Eight-and-a-half syndrome describes a constellation of symptoms that occur due a lesion involving the abducens (cranial nerve (CN) VI) nucleus, the fascicular portion of the facial (CN VII) nerve, and the medial longitudinal fasciculus (MLF). This results in a combination of horizontal gaze palsy, facial nerve palsy, and internuclear ophthalmoplegia (INO).
The abducens nucleus resides in the dorsal pons. Medial to the CN VI nucleus lies the MLF, a heavily myelinated nerve tract connecting the paramedian pontine reticular formation (PPRF) and CN VI to the oculomotor nucleus (CN III) on the contralateral side. The facial (CN VII) nucleus also lies nearby in the dorsal pons and the CN VII fascicle moves posteriorly to wrap around the abducens nucleus before exiting the pons. Lesions to the abducens nucleus result in ipsilateral horizontal gaze paresis. Lesions to the MLF result in an internuclear ophthalmoplegia (INO).
One-and-one-half syndrome describes a lesion that involves the abducens nucleus, PPRF, and MLF ipsilaterally. This results in a conjugate horizontal gaze palsy in one direction and an INO in the other direction. Lesions to the facial nerve fascicle result in an ipsilateral lower motor neuron facial palsy (which involves the forehead, compared to upper motor neurone facial nerve palsies which are forehead sparing). Combining a One-and-a-half syndrome with a lesion to the ipsilateral facial nerve fascicle nearby is dubbed “Eight-and-a-half syndrome” (CN 7 + 1.5). Eight-and-a-half syndrome localizes to the dorsal tegmentum of the caudal pons1. The etiology is most commonly a vascular or demyelinating lesion1.
Eight-and-a-half syndrome presents with an ipsilateral conjugate horizontal gaze palsy and ipsilateral INO, and an ipsilateral lower motor neuron facial nerve palsy. This leaves the only remaining horizontal eye movement being contralateral abduction2,3.
The condition is often caused by a lesion (vascular or demyelinating) in the dorsal tegmentum of the caudal pons. Blood supply to this area is derived from paramedian pontine arteries, which usually supply the corresponding side of the midline4. Individual case reports have also reported other causes including cavernomas6 and neoplasms7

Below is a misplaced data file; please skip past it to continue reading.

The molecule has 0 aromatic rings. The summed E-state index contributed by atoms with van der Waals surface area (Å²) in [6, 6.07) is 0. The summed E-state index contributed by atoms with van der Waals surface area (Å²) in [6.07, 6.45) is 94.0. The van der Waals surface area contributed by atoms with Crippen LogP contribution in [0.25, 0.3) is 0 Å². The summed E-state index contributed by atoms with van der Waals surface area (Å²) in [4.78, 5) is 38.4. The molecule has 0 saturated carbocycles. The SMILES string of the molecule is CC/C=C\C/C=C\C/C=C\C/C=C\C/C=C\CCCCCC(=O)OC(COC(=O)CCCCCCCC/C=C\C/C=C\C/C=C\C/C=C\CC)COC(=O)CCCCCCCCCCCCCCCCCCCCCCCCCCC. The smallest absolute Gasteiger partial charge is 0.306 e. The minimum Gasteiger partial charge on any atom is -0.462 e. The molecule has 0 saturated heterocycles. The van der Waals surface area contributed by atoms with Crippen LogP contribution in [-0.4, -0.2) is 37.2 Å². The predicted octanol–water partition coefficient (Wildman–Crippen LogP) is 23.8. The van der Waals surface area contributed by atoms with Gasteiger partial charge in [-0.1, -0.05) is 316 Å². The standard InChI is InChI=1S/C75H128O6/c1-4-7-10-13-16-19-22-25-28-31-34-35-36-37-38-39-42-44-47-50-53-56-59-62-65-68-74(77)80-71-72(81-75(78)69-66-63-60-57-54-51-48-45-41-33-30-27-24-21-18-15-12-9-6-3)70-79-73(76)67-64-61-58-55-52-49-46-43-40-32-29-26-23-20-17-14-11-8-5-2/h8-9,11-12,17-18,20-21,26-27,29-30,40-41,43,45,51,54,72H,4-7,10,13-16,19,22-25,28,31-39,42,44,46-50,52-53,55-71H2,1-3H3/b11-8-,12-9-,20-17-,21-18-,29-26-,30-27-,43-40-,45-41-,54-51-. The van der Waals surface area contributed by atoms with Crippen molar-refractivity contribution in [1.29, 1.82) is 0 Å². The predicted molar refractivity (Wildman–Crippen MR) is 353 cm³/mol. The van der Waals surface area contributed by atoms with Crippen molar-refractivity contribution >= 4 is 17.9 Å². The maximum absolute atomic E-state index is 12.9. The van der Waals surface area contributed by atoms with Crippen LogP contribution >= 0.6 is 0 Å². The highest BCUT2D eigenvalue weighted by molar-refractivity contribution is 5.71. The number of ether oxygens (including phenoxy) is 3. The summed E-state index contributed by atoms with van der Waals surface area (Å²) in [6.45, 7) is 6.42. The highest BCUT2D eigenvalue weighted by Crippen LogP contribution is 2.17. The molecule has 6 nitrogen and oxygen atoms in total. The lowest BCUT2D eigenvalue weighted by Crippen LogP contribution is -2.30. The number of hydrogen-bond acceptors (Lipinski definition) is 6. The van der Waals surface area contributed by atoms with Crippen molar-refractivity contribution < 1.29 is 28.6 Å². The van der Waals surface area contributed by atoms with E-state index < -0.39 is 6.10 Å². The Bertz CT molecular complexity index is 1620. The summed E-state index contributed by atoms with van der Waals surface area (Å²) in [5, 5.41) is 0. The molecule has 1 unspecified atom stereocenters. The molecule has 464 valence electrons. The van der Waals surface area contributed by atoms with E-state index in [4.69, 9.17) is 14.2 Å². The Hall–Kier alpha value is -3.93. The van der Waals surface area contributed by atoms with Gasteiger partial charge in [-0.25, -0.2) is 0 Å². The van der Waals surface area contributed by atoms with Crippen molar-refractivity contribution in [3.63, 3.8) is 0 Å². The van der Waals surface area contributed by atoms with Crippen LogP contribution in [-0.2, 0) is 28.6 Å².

Eight-and-a-half syndrome is largely a clinical diagnosis, however brainstem magnetic resonance imaging (MRI) with and without contrast can provide suggestions regarding the underlying etiology. For example, a lesion that is hyperintense on diffusion weighted imaging (DWI) and hypointense on apparent diffusion coefficient (ADC) imaging may suggest a stroke. Other findings on MRI may be more suggestive of other etiologies, and lesions can sometimes be detected even if only a few millimeters in size4.
The overall prognosis is in part based on the underlying etiology. Generally, diplopia and facial palsy in cases of isolated eight-and-a-half syndrome has a good prognosis, with abduction weakness typically persisting longer than adduction weakness2.
1. Eggenberger E. Eight-and-a-Half Syndrome. Journal of Neuro-Ophthalmology. 1998;18(2):114???116. doi:10.1097/00041327-199806000-00008
2. Bocos-Portillo J, Ojeda JR, Gomez-Beldarrain M, Vazquez-Picon R, Garcia-Monco JC. Eight-and-a-Half Syndrome. JAMA Neurol. 2015;72(7):830. doi:10.1001/jamaneurol.2015.0255 3. Fitzgerald MJT, Gruener G, Mtui E, eds. Clinical Neuroanatomy and Neuroscience. 6th ed. Philadelphia, PA: Saunders Elsevier; 2012:198-215.
4. Sarwal A, Garewal M, Sahota S, Sivaraman M. Eight-and-a-Half Syndrome. Journal of Neuroimaging. 2009;19(3):288-290. doi:10.1111/j.1552-6569.2008.00261.
5. Reyes, Karen & Mesina, Bryan & Sousan, George. (2018). Eight-and-a-half-syndrome: a rare potentially life-threatening disease. GMS Ophthalmology Cases. 8. 10.3205/oc000086.
6. Van Toorn R, Schoeman JF, Donald PR. Brainstem tuberculoma presenting as eight-and-a-half syndrome. Eur J Paediatr Neurol. 2006 Jan;10(1):41-4. doi: 10.1016/j.ejpn.2005.11.003. Epub 2006 Mar 10. PMID: 16529962.